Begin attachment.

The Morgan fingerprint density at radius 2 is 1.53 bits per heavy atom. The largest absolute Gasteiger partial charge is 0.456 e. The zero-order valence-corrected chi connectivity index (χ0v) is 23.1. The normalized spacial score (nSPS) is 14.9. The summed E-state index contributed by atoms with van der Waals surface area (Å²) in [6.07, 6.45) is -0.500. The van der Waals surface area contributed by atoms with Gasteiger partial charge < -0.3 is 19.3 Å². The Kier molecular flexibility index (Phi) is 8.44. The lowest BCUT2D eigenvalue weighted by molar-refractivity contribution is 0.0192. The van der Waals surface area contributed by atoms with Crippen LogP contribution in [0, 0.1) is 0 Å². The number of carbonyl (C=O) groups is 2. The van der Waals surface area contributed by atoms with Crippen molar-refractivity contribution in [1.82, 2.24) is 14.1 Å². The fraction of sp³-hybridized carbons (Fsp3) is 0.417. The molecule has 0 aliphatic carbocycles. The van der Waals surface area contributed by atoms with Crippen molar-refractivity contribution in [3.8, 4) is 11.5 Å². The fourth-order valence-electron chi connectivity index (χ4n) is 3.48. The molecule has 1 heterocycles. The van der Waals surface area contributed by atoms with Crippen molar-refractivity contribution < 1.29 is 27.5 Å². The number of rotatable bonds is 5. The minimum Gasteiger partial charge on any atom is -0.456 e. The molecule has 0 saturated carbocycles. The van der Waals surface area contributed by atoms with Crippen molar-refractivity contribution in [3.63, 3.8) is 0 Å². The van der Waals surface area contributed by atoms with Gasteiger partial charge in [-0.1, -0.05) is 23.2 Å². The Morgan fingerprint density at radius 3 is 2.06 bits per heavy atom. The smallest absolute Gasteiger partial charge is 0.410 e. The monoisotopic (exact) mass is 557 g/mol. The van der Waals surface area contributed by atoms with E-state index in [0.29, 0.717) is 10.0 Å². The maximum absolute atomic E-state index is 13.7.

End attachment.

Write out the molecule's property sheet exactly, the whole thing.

The Morgan fingerprint density at radius 2 is 1.53 bits per heavy atom. The largest absolute Gasteiger partial charge is 0.456 e. The zero-order valence-corrected chi connectivity index (χ0v) is 23.1. The normalized spacial score (nSPS) is 14.9. The summed E-state index contributed by atoms with van der Waals surface area (Å²) in [6.07, 6.45) is -0.500. The van der Waals surface area contributed by atoms with Gasteiger partial charge < -0.3 is 19.3 Å². The Kier molecular flexibility index (Phi) is 8.44. The lowest BCUT2D eigenvalue weighted by molar-refractivity contribution is 0.0192. The van der Waals surface area contributed by atoms with Crippen LogP contribution in [0, 0.1) is 0 Å². The number of carbonyl (C=O) groups is 2. The van der Waals surface area contributed by atoms with Crippen molar-refractivity contribution in [1.82, 2.24) is 14.1 Å². The fraction of sp³-hybridized carbons (Fsp3) is 0.417. The molecule has 0 aliphatic carbocycles. The van der Waals surface area contributed by atoms with Crippen molar-refractivity contribution in [3.8, 4) is 11.5 Å². The fourth-order valence-electron chi connectivity index (χ4n) is 3.48. The molecule has 1 heterocycles. The van der Waals surface area contributed by atoms with Crippen molar-refractivity contribution < 1.29 is 27.5 Å². The number of rotatable bonds is 5. The minimum Gasteiger partial charge on any atom is -0.456 e. The molecule has 0 saturated carbocycles. The van der Waals surface area contributed by atoms with Crippen molar-refractivity contribution in [3.63, 3.8) is 0 Å². The van der Waals surface area contributed by atoms with Gasteiger partial charge in [-0.1, -0.05) is 23.2 Å². The Morgan fingerprint density at radius 3 is 2.06 bits per heavy atom. The smallest absolute Gasteiger partial charge is 0.410 e. The monoisotopic (exact) mass is 557 g/mol. The van der Waals surface area contributed by atoms with E-state index in [0.29, 0.717) is 10.0 Å². The maximum absolute atomic E-state index is 13.7.